In a family tradition, he, his wife, Rhoda, and their three children -- 11-year-old Kara, 14-year-old Jeffrey and 16-year-old Aaron -- take out, assemble and display the sets on tables in their basement recreation room starting during the holiday season.
"It takes hours and hours," he said. "It will take three months of evenings to fill the tables."
Vintage plastic attracts new attention
Dolifka still looks like a happy kid on Christmas morning when he talks about his toys.
The Dolifka's Aaron, Kara, Jeffrey, Dale and Rhoda have made collecting toys from the 1950s and 1960s a family hobby.
Photo by M. SCOTT MOON
Nearly all were manufactured by a single firm, Louis Marx and Company Inc. Founded in 1919, it was the world's largest toy manufacturer in the 1950s. In its heyday, the company had factories around the world and more than 5,000 products. In 1955, Time magazine did a cover story on Louis Marx, calling him "The Toy King."
The Marx play sets were sold through chain retailers such as Sears, Montgomery Ward, Spiegels and Waldens. The Sears Christmas books, which have been reprinted for toy collectors, show page after page of the sets.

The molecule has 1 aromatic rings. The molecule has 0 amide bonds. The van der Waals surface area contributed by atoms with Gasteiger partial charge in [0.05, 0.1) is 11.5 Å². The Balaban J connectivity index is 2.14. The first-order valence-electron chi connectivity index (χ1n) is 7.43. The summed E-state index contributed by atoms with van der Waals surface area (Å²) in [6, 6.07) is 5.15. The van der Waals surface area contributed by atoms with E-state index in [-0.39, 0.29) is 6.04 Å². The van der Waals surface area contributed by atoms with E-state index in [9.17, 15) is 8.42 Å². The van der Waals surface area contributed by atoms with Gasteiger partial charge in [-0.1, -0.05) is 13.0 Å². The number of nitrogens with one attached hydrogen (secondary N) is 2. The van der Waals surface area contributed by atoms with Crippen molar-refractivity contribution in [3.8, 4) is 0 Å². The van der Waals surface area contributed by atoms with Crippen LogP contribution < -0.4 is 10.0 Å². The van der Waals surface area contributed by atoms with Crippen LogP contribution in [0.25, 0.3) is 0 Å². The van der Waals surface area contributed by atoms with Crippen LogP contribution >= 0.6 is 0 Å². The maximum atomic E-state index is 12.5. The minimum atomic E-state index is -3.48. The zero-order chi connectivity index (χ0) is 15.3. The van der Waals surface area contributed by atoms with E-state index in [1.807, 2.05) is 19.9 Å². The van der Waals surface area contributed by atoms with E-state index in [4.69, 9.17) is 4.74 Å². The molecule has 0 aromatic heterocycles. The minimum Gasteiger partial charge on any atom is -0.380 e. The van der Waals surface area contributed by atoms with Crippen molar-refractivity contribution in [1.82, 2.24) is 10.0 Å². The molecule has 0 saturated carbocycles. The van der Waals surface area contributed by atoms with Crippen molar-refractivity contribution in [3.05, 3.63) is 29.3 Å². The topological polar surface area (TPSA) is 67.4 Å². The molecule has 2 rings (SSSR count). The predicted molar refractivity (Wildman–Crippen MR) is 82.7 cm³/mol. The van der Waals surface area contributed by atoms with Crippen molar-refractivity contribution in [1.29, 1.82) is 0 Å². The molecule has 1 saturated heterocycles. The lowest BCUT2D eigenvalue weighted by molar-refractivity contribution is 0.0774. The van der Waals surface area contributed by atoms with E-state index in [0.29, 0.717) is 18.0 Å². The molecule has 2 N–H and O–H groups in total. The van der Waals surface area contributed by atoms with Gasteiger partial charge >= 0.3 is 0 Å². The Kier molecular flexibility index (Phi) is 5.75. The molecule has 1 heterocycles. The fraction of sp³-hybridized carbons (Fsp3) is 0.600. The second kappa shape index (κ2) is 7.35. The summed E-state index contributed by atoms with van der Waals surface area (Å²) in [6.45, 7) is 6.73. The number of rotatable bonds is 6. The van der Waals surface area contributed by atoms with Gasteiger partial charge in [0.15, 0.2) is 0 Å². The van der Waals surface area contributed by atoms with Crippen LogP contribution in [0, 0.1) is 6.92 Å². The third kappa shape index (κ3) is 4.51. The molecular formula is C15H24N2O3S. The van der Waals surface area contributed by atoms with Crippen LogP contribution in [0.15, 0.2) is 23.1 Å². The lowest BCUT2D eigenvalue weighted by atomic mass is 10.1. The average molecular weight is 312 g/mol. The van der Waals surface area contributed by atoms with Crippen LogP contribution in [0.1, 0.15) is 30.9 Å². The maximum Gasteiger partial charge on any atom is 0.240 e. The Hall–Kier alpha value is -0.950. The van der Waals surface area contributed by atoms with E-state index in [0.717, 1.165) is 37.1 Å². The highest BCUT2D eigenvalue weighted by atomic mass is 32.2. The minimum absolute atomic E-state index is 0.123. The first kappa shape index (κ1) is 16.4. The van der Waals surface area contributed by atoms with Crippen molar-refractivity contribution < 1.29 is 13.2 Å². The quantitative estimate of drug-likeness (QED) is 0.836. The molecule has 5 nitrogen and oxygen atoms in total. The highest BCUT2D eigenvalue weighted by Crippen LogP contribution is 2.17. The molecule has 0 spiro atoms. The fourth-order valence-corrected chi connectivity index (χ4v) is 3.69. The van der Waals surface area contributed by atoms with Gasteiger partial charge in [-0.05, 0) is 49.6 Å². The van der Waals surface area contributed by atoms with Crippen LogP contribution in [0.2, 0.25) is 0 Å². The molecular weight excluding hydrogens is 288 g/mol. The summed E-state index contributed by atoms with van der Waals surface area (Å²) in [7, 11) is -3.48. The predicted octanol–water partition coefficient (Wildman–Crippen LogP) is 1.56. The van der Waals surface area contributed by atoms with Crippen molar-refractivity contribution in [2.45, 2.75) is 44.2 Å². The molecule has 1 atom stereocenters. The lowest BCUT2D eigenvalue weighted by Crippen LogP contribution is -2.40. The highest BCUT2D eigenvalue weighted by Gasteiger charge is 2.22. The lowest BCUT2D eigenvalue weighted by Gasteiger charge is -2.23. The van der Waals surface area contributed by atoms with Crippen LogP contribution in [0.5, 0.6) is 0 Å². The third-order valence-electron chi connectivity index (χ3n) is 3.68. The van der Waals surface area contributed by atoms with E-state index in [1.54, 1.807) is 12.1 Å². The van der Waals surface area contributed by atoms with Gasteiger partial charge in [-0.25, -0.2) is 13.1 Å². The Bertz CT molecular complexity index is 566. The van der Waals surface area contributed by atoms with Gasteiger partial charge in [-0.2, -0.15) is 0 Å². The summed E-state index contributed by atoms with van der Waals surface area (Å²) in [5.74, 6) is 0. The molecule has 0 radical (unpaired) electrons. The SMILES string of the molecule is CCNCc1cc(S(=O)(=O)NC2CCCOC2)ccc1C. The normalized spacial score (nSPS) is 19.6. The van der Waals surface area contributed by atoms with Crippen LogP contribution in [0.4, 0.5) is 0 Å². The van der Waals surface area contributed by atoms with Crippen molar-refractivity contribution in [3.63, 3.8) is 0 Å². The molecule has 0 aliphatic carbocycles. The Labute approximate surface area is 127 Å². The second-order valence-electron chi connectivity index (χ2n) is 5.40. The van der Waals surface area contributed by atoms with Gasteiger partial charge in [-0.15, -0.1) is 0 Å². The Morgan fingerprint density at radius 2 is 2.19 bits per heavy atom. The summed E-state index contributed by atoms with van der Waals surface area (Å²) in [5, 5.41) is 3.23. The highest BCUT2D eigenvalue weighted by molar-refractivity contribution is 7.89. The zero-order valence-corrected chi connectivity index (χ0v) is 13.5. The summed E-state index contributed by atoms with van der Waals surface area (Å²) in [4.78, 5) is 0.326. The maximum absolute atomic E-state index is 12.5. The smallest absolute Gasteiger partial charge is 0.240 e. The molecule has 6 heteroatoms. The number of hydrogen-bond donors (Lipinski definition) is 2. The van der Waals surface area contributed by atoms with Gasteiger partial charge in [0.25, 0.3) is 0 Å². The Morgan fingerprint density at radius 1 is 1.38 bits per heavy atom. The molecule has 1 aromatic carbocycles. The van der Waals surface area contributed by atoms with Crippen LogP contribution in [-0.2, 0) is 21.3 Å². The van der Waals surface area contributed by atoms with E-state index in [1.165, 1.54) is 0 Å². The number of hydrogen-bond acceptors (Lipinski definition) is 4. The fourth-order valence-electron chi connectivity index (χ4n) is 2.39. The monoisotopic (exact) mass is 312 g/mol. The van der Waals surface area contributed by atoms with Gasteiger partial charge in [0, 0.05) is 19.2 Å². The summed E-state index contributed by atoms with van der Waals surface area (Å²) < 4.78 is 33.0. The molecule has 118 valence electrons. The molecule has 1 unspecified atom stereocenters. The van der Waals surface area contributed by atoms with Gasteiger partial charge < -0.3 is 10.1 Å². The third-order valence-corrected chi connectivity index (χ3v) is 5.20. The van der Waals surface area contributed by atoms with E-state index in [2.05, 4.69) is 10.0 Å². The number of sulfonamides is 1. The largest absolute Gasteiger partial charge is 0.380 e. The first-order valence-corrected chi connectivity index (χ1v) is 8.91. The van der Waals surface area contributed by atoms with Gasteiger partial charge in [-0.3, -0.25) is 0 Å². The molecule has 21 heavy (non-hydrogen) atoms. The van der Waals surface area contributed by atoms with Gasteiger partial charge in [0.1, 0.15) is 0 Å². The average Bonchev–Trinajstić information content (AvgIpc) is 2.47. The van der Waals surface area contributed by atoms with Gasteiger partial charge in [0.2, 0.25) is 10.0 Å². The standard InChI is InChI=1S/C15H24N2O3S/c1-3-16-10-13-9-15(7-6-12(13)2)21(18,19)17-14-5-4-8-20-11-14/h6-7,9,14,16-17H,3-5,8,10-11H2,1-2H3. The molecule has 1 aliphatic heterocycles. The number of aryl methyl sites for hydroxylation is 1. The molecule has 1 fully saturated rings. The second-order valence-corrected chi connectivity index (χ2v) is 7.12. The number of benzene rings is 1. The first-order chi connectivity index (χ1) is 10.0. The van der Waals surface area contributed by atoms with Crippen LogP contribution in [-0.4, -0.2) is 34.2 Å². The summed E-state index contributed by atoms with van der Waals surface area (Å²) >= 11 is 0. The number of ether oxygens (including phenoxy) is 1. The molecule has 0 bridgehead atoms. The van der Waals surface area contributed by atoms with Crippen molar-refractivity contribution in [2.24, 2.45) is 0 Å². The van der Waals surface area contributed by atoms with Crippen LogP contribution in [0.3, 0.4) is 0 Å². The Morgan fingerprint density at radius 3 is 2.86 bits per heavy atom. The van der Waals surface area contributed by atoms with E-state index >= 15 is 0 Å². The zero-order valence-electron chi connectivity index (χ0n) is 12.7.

The collectors, now boosted by the Internet, are leading to a renewed interest in the toys. Although model trains and toy soldier collections, both of which overlap with the play sets, are more popular, items such as Dolifka has increasingly are in demand.
Marx sold the company and retired in 1972. The company subsequently changed hands again and eventually folded, but in 1995 a new company, Marx Toy Corporation, formed to reissue old favorites using the original molds.
"They have opened a Marx museum in West Virginia," Dolifka said.
A second museum in Iowa specializes in miniature farm toys, he said.
"We are planning to go next fall."